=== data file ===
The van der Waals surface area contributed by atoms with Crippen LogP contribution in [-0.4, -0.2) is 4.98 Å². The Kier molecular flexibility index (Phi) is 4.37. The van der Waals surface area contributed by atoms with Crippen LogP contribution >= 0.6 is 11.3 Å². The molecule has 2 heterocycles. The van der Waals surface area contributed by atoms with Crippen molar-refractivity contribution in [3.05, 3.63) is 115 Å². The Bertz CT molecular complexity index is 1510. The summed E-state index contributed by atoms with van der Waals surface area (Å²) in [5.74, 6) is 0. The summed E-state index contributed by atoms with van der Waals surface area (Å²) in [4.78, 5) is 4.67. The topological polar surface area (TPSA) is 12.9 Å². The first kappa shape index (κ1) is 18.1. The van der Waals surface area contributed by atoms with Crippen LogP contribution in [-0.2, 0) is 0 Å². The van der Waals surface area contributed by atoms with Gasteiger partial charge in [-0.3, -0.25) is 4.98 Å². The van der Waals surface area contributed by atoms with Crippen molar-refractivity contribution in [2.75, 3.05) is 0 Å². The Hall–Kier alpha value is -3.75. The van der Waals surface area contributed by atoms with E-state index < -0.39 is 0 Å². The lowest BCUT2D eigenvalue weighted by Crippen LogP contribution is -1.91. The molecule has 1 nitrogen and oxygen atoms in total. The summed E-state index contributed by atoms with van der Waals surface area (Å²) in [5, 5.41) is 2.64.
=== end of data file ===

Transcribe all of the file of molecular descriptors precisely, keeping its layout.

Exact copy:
The van der Waals surface area contributed by atoms with Crippen LogP contribution in [-0.4, -0.2) is 4.98 Å². The Kier molecular flexibility index (Phi) is 4.37. The van der Waals surface area contributed by atoms with Crippen LogP contribution >= 0.6 is 11.3 Å². The molecule has 2 heterocycles. The van der Waals surface area contributed by atoms with Crippen molar-refractivity contribution in [3.05, 3.63) is 115 Å². The Bertz CT molecular complexity index is 1510. The summed E-state index contributed by atoms with van der Waals surface area (Å²) in [5.74, 6) is 0. The summed E-state index contributed by atoms with van der Waals surface area (Å²) in [4.78, 5) is 4.67. The topological polar surface area (TPSA) is 12.9 Å². The first kappa shape index (κ1) is 18.1. The van der Waals surface area contributed by atoms with Crippen LogP contribution in [-0.2, 0) is 0 Å². The van der Waals surface area contributed by atoms with Gasteiger partial charge in [-0.3, -0.25) is 4.98 Å². The van der Waals surface area contributed by atoms with Crippen molar-refractivity contribution in [2.75, 3.05) is 0 Å². The Hall–Kier alpha value is -3.75. The van der Waals surface area contributed by atoms with E-state index < -0.39 is 0 Å². The lowest BCUT2D eigenvalue weighted by Crippen LogP contribution is -1.91. The molecule has 1 nitrogen and oxygen atoms in total. The summed E-state index contributed by atoms with van der Waals surface area (Å²) in [5, 5.41) is 2.64.